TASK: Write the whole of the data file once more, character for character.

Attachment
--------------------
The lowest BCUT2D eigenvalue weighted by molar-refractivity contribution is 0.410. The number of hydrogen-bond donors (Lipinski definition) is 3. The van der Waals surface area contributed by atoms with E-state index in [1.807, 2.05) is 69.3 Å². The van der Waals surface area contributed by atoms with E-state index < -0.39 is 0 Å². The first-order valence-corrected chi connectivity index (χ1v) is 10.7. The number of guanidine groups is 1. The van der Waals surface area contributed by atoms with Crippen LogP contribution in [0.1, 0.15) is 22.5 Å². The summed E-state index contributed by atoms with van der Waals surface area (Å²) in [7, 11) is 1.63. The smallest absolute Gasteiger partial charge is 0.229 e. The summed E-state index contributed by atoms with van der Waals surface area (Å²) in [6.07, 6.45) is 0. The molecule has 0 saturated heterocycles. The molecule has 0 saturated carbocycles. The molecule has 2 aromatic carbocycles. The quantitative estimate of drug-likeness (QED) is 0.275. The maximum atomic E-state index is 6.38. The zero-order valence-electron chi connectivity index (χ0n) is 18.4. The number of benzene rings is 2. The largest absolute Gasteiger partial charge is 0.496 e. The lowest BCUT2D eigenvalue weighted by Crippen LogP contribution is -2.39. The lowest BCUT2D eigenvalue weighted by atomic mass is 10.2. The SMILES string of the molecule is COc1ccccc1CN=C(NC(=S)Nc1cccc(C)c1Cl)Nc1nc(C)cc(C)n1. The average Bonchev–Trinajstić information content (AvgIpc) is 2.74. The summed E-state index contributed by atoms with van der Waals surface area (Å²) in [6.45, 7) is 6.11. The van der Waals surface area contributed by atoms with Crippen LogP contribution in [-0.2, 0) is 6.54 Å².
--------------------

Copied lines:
The lowest BCUT2D eigenvalue weighted by molar-refractivity contribution is 0.410. The number of hydrogen-bond donors (Lipinski definition) is 3. The van der Waals surface area contributed by atoms with E-state index in [1.807, 2.05) is 69.3 Å². The van der Waals surface area contributed by atoms with E-state index < -0.39 is 0 Å². The first-order valence-corrected chi connectivity index (χ1v) is 10.7. The number of guanidine groups is 1. The van der Waals surface area contributed by atoms with Crippen LogP contribution in [0.1, 0.15) is 22.5 Å². The summed E-state index contributed by atoms with van der Waals surface area (Å²) in [7, 11) is 1.63. The smallest absolute Gasteiger partial charge is 0.229 e. The summed E-state index contributed by atoms with van der Waals surface area (Å²) in [6.07, 6.45) is 0. The molecule has 0 saturated heterocycles. The molecule has 0 saturated carbocycles. The molecule has 2 aromatic carbocycles. The quantitative estimate of drug-likeness (QED) is 0.275. The maximum atomic E-state index is 6.38. The zero-order valence-electron chi connectivity index (χ0n) is 18.4. The number of benzene rings is 2. The largest absolute Gasteiger partial charge is 0.496 e. The lowest BCUT2D eigenvalue weighted by Crippen LogP contribution is -2.39. The lowest BCUT2D eigenvalue weighted by atomic mass is 10.2. The SMILES string of the molecule is COc1ccccc1CN=C(NC(=S)Nc1cccc(C)c1Cl)Nc1nc(C)cc(C)n1. The average Bonchev–Trinajstić information content (AvgIpc) is 2.74. The summed E-state index contributed by atoms with van der Waals surface area (Å²) in [6.45, 7) is 6.11. The van der Waals surface area contributed by atoms with Crippen LogP contribution in [-0.2, 0) is 6.54 Å².